All industries come with their own collections of jargon. Understanding this technical language is key to understanding the industry as a whole. The same is true of brewing. Even people who have been crafting beer for years can often benefit from a refresher of important beer and brewing terms. By getting back to the brewing basics, you can pave the way for new innovations.
Lagers vs. Ales
“Lager” and “ale” are two of the most important beer and brewing terms to know. After all, almost all the commercial beers in the world can be divided into these two categories. Knowing the difference between the two will help you determine your brand identity.
Lagers are some of the more common beers on the market. They have a milder, crisper taste; a lighter color; and a colder brew temperature. Along with this, they utilize bottom-fermenting yeast in their brewing process. Some examples of lagers include:
- American lager
- Märzen (Oktoberfest beer)
On the other side of the spectrum, ales tend to have a fuller-bodied taste, a darker color, and a warmer brewing temperature. Initially, ales were not brewed with hops, but most are these days. They also utilize top-fermenting yeast instead of bottom-fermenting yeast. A few common types of ales include:
Top- vs. Bottom-Fermenting Yeast
To further understand the difference between lagers and ales, it’s necessary to understand the primary ingredient difference between them: their yeast.
As the name would suggest, top-fermenting yeast (Saccharomyces cerevisiae) begins the process of metabolizing the sugar near the surface of the wort. Bottom-fermenting yeast (Saccharomyces pastorianus) begins metabolizing the sugar at the bottom of the wort. Because of this, top-fermenting yeast takes less time to ferment, and the brewing process can be done at much higher temperatures than its lager cousin.
Terms from the Brewing Process
When you’re brewing beer, you need four ingredients: water, hops, yeast, and a grain. Malt refers to the grain being put in the beer. Malts may be utilize barley, wheat, or rye.
Milling refers to the process of crushing the outer shell of the malt to release the starch. After the malt is milled, it’s then referred to as grist.
After the grist has finished being milled, it’s poured into a container called a mash mixer. Mash mixers are large kettles filled with hot water. In the mash mixer, the starches in the grist convert to sugars, and the remaining material is called mash.
The lauter tun is a piece of equipment fitted with a screen to filter the solids out of the mash. The process of filtering the mash is referred to as lautering.
Even though the previous steps are effective for removing most of the sugars from the grain, but some sugars are usually left at this point. Some brewers then do a process called sparging. During sparging, brewers spray hot water on the grain in order to rinse off the rest of the sugars.
When the solids are completely removed from the mash in the lauter tun, what’s left is a clear liquid filled with sugars. This liquid is called the wort.
Humulus lupulus is a type of plant that produces small, green flowers that look similar to pinecones. These flowers are hops, and they’re what give beer its flavor and bitterness. After the wort is filtered, it’s boiled, and hops are added.
After this, the wort is poured into a fermentation tank. Here, either top-fermenting or bottom-fermenting yeast is introduced. The yeast consumes the sugars in the wort and produces carbon dioxide and alcohol.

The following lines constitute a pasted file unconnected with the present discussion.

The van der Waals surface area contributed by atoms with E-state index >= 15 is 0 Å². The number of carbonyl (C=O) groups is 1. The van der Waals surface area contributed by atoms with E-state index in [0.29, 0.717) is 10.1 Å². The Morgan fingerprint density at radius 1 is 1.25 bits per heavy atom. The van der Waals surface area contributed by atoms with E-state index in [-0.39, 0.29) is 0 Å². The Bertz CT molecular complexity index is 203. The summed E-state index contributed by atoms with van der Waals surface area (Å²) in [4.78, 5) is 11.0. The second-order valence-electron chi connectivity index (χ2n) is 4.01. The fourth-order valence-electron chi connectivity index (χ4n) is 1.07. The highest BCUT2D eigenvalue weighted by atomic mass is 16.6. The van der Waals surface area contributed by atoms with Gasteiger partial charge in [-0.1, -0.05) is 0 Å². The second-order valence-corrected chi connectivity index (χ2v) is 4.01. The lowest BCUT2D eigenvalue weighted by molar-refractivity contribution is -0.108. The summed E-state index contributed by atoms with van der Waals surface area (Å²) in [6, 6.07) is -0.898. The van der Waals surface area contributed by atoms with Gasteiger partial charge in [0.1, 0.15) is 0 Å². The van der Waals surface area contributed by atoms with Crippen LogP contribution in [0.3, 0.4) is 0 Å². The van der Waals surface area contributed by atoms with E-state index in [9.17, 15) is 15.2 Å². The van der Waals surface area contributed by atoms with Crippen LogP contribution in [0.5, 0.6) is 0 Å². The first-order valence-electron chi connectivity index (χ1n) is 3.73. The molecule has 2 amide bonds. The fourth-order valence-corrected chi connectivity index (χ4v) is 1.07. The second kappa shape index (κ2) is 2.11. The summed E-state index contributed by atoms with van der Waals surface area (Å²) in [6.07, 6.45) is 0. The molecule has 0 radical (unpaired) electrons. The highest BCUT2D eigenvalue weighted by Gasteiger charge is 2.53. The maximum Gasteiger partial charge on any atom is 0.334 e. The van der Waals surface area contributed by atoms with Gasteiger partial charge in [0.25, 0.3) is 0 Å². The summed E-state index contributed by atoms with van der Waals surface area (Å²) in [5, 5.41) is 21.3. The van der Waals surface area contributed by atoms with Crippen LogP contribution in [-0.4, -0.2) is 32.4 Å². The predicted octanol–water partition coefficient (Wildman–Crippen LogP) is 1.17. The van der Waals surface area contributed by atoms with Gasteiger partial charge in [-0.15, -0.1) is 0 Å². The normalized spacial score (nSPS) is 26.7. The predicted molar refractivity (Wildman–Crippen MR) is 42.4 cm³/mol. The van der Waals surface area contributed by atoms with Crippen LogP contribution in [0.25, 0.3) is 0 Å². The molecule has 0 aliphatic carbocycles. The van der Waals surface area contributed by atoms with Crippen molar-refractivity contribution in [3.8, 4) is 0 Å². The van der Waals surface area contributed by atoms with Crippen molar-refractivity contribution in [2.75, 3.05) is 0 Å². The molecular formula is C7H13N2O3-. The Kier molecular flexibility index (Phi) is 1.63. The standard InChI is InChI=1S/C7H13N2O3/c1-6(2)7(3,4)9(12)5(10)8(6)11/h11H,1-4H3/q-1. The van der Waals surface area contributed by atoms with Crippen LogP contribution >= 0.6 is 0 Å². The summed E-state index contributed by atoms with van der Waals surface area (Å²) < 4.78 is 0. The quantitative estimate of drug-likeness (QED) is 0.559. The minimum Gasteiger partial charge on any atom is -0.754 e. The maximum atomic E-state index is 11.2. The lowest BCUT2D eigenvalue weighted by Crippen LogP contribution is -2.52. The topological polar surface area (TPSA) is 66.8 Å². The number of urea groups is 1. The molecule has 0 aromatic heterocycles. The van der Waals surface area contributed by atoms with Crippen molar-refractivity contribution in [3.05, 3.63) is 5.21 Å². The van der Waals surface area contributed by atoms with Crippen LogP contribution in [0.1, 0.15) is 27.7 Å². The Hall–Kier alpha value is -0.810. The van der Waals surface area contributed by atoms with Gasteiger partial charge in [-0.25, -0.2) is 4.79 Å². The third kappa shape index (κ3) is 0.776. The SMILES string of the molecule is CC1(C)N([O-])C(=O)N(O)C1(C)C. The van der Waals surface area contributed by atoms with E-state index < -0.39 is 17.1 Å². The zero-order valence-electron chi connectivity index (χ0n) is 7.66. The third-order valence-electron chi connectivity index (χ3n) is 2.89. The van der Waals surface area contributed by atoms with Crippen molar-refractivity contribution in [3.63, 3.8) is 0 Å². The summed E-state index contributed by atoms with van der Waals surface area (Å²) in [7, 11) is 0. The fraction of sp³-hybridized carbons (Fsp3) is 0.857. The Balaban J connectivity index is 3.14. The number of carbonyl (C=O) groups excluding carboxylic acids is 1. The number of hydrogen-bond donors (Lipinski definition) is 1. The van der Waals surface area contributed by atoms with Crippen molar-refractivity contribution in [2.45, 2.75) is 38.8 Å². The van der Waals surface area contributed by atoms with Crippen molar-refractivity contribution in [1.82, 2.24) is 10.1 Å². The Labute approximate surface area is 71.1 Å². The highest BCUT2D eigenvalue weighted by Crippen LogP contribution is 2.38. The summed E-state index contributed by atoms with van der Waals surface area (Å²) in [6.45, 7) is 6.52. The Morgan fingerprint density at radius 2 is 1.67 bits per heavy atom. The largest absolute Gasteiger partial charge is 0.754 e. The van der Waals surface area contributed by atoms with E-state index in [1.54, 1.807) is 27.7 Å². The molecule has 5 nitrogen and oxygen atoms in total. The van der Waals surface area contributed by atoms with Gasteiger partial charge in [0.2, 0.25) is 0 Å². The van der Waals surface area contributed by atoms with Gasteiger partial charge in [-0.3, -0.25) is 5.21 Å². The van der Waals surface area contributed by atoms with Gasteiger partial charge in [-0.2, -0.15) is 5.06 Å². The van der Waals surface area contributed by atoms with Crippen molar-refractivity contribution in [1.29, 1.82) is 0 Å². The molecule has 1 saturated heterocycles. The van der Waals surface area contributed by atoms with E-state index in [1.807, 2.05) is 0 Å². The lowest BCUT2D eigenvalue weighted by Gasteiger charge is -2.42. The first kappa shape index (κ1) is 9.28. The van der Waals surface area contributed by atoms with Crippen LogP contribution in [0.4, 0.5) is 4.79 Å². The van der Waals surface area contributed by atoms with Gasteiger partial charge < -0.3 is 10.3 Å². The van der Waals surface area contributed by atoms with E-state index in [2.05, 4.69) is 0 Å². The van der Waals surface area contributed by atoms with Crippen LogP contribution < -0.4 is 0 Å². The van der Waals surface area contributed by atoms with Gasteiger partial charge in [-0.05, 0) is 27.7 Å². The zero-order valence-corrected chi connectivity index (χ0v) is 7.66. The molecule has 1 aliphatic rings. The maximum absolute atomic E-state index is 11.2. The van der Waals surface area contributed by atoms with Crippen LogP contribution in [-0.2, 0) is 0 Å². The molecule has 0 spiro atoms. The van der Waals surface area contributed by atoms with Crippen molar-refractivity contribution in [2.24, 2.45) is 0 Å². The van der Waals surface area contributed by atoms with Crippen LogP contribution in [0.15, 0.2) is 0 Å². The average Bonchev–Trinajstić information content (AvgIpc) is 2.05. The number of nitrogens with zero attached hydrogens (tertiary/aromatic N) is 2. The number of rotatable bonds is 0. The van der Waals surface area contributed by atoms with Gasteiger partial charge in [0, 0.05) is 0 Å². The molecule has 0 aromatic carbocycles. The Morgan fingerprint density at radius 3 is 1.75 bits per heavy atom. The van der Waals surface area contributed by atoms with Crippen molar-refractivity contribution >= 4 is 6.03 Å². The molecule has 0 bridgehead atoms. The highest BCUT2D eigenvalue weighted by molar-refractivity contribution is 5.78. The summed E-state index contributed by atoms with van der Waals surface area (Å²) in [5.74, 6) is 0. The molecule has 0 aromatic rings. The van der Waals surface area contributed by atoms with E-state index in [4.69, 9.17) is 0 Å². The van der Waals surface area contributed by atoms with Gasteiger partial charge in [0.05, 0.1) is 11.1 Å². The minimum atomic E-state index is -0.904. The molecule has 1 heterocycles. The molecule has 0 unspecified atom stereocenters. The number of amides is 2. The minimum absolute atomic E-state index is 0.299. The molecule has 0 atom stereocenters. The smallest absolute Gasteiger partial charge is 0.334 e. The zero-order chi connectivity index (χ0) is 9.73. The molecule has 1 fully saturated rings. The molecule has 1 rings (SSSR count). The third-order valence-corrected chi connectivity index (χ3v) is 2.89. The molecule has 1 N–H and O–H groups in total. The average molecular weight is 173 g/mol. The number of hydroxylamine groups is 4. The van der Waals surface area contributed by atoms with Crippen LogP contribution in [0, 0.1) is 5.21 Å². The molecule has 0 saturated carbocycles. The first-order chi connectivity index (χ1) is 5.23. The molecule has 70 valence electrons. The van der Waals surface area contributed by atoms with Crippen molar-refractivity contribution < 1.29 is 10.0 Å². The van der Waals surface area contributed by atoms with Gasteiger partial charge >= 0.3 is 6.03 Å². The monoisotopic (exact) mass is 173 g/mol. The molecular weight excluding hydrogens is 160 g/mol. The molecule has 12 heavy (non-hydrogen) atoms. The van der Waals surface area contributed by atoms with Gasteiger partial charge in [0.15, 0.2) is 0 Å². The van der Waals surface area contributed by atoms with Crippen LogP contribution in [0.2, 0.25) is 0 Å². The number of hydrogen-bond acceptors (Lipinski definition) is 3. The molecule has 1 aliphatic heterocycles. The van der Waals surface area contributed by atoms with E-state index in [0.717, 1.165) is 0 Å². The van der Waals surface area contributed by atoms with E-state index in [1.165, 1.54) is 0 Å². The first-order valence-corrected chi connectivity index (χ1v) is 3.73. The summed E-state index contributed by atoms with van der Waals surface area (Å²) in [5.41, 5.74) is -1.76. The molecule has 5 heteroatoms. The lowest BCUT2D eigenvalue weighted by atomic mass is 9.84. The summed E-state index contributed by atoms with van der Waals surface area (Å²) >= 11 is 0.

The gravity of the beer refers to the amount of sugar in it. Because the yeast consumes the sugar, gravity affects a beer’s taste, carbonation, and alcohol content. Gravity is typically measured before and after fermentation using a hydrometer. The sugar levels at the end of the process are referred to as the brew’s final gravity.
When applied to brewing, the term “attenuation” directly relates to a beer’s gravity. It refers to how much of the sugar in a beer was turned into alcohol during fermentation. Beers with a higher attenuation have higher alcohol levels and drier tastes.
As the beer is fermenting, foam builds up on the surface. This foamy head is called the krausen. The krausen is important in the brewing process because it indicates how far along the beer is in the fermentation process. Once the krausen “crashes,” or falls, that typically means fermentation has been completed.
After the beer has finished fermenting, it typically isn’t ready to be consumed. This beer is referred to as green beer. To prepare it for sale, it must undergo a short aging process called maturation, which usually only takes around a week.
Although beer maturation can occur in the fermentation tank, brewers often need the tank to make other batches. To open up space, brewers will often do maturation in a separate tank called a bright tank.
Kegs vs. Casks
Anyone who has heard of beer has usually heard of these two terms. But people outside of the industry often mistakenly use the two terms interchangeably. Both are used to hold beer after it’s brewed, but the difference is their shape. Kegs have a straighter shape and a single opening, while casks are more curved. However, the difference in these terms often goes beyond the container itself. In the United Kingdom specifically, cask ales are those that have undergone a second fermentation process in a wooden cask without as many secondary filtrations. This is meant to give the beer a richer flavor, and the beer is typically served at warmer temperatures without as much carbonation. Keg beers don’t undergo this second fermentation, and they’re typically more carbonated and served cold.
Whether you’re new to the brewing scene or a seasoned veteran, Cedarstone Industry has proven a reliable choice of brewery tank manufacturer to meet all your company’s needs.